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Abolitionist Movement: History, Main Ideas, and Activism Today

The abolitionist movement was a social movement dedicated to ending the slave trade and freeing enslaved people. The most memorable figures come from the United Kingdom and the United States, but abolitionists were active in every nation that enslaved people. In this article, we’ll focus on the history of the abolitionist movements in the UK and US, as well as their main ideas and what abolitionism looks like today.

The transatlantic slave trade was legal for almost 400 years, but by the 18th century, the movement to abolish slavery grew in influence. In the UK, it took campaigners decades to finally abolish the slave trade and emancipate enslaved people, while in the United States, slavery ended with the Civil War and the Thirteenth Amendment. 

The history of the abolitionist movement

The transatlantic slave trade existed for almost 400 years. While records are imperfect, the United Nations estimates that around 15 million people were victimized by this cruel institution. According to Slavery and Remembrance, Portugal and Spain began using enslaved people first to work sugar plantations, and eventually, crops like tobacco and rice. Other countries followed suit, and soon, the transatlantic slave trade was a huge enterprise. Not everyone supported slavery, however, and over time, the abolitionist movement grew in power and influence. Let’s talk about abolitionism in the two countries where it was most significant: the UK and the United States.

The abolitionist movement in the UK

According to information from the UK Parliament, the British got involved in the transatlantic slave trade in 1562. By the 1730s, the UK was the largest slave-trading nation in the world, but people were starting to express a desire to end slavery. In the 1780s, the abolitionist movement kicked off with a focus on London. The Society for Effecting the Abolition of the Slave Trade, which eventually became Anti-Slavery International, was founded in 1787. Thomas Clarkson, a campaigner against slavery, collected data on the brutality of slavery. Meanwhile, in Parliament, William Wilberforce brought bill after bill to end slavery, but none of them passed. In Haiti, where Spain had enslaved native people since 1492, freedom fighters fought back against Spanish, French and British forces. While the Haitian freedom leader, Toussaint Louverture, died in 1803, his lieutenants continued the war. In 1804, Haiti was established as an independent republic. It’s the only successful slave rebellion in history.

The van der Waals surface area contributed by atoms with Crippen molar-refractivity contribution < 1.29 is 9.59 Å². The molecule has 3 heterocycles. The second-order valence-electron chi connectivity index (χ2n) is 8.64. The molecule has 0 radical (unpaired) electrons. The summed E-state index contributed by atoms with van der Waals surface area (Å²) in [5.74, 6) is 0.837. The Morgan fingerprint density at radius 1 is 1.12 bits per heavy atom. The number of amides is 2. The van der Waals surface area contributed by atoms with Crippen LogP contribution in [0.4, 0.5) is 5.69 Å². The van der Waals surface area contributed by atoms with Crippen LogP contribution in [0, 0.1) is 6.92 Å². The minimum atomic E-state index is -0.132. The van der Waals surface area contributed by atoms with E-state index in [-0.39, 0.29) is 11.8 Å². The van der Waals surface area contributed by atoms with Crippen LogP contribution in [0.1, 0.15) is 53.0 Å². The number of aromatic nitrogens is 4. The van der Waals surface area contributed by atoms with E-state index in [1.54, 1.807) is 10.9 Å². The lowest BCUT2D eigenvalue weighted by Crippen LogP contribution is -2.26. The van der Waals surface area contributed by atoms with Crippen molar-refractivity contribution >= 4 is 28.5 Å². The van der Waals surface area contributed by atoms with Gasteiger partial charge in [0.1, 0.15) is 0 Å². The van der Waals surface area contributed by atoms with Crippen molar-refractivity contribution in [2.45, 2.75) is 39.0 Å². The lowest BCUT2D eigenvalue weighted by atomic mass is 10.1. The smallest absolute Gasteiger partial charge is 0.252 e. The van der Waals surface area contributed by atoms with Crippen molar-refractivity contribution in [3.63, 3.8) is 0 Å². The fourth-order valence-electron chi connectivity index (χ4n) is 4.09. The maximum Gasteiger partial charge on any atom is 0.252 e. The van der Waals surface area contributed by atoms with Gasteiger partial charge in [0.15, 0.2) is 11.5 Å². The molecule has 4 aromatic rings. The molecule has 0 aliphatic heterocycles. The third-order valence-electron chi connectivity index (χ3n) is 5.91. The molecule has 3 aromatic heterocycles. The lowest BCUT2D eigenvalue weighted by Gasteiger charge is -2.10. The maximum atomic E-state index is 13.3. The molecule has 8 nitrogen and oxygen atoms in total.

In Britain, the campaign against slavery continued into the early 19th century. In 1807, William Wilberforce made a twelfth attempt in Parliament, and this time, it passed. King George III signed the Act for the Abolition of the Slave Trade, which banned the trading of people in the British Empire. It didn’t free those already enslaved, however. Full emancipation was not achieved until 1838.

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The abolitionist movement in the United States

The abolitionist movement in the United States used similar tactics as their counterparts in the UK, but progress looked different. The North was decidedly more opposed to slavery than the South, whose economy depended on enslaved people working in agriculture. According to History.com, anti-slavery sentiment increased after the Missouri Compromise of 1820, which made Missouri a slave state. The abolitionist movement spread to New York, Massachusetts and other Northern states. The movement grew more outraged when Congress passed the 1850 Fugitive Slave Act, which required the capture of escaped enslaved people, even if they’d made it to free states. The infamous 1857 Dred Scott decision, which denied Black people legal citizenship rights, also motivated abolitionists. Frederick Douglass, a formerly enslaved writer and speaker, was one of the best-known abolitionists. Harriet Tubman, who helped enslaved people escape to freedom, and William Lloyd Garrison, who published the anti-slavery paper “The Liberator,” were also influential.